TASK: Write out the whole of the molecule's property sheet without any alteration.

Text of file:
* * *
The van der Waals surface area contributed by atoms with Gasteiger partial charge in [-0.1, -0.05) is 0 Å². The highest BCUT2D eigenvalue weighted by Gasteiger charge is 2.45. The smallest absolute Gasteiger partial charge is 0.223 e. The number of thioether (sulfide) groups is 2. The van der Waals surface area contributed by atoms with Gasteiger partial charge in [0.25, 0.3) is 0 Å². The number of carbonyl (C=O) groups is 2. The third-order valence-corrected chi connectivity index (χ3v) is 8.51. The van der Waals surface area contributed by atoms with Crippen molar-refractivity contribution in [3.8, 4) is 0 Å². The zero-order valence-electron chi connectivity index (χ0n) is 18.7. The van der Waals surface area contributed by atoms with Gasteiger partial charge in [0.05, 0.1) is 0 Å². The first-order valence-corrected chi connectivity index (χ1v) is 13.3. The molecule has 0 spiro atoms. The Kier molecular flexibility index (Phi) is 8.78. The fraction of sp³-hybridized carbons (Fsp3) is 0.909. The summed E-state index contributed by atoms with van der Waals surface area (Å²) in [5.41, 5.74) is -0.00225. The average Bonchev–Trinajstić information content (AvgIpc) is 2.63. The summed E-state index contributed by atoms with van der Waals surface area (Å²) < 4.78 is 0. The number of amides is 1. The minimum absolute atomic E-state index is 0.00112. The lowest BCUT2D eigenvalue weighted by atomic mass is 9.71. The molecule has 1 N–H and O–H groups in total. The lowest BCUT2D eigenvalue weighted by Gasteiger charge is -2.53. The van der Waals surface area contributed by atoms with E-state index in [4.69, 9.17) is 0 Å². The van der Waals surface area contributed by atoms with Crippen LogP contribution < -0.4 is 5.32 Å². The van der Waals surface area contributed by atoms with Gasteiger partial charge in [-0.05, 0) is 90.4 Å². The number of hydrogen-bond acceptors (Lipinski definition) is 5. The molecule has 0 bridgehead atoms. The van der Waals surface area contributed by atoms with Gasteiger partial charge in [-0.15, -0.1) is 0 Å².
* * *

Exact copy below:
The van der Waals surface area contributed by atoms with Gasteiger partial charge in [-0.1, -0.05) is 0 Å². The highest BCUT2D eigenvalue weighted by Gasteiger charge is 2.45. The smallest absolute Gasteiger partial charge is 0.223 e. The number of thioether (sulfide) groups is 2. The van der Waals surface area contributed by atoms with Gasteiger partial charge in [0.25, 0.3) is 0 Å². The number of carbonyl (C=O) groups is 2. The third-order valence-corrected chi connectivity index (χ3v) is 8.51. The van der Waals surface area contributed by atoms with Crippen molar-refractivity contribution in [3.8, 4) is 0 Å². The zero-order valence-electron chi connectivity index (χ0n) is 18.7. The van der Waals surface area contributed by atoms with Gasteiger partial charge in [0.05, 0.1) is 0 Å². The first-order valence-corrected chi connectivity index (χ1v) is 13.3. The molecule has 0 spiro atoms. The Kier molecular flexibility index (Phi) is 8.78. The fraction of sp³-hybridized carbons (Fsp3) is 0.909. The summed E-state index contributed by atoms with van der Waals surface area (Å²) in [5.41, 5.74) is -0.00225. The average Bonchev–Trinajstić information content (AvgIpc) is 2.63. The summed E-state index contributed by atoms with van der Waals surface area (Å²) < 4.78 is 0. The number of amides is 1. The minimum absolute atomic E-state index is 0.00112. The lowest BCUT2D eigenvalue weighted by atomic mass is 9.71. The molecule has 1 N–H and O–H groups in total. The lowest BCUT2D eigenvalue weighted by Gasteiger charge is -2.53. The van der Waals surface area contributed by atoms with E-state index in [4.69, 9.17) is 0 Å². The van der Waals surface area contributed by atoms with Crippen LogP contribution < -0.4 is 5.32 Å². The van der Waals surface area contributed by atoms with Gasteiger partial charge in [-0.05, 0) is 90.4 Å². The number of hydrogen-bond acceptors (Lipinski definition) is 5. The molecule has 0 bridgehead atoms. The van der Waals surface area contributed by atoms with Gasteiger partial charge in [-0.15, -0.1) is 0 Å².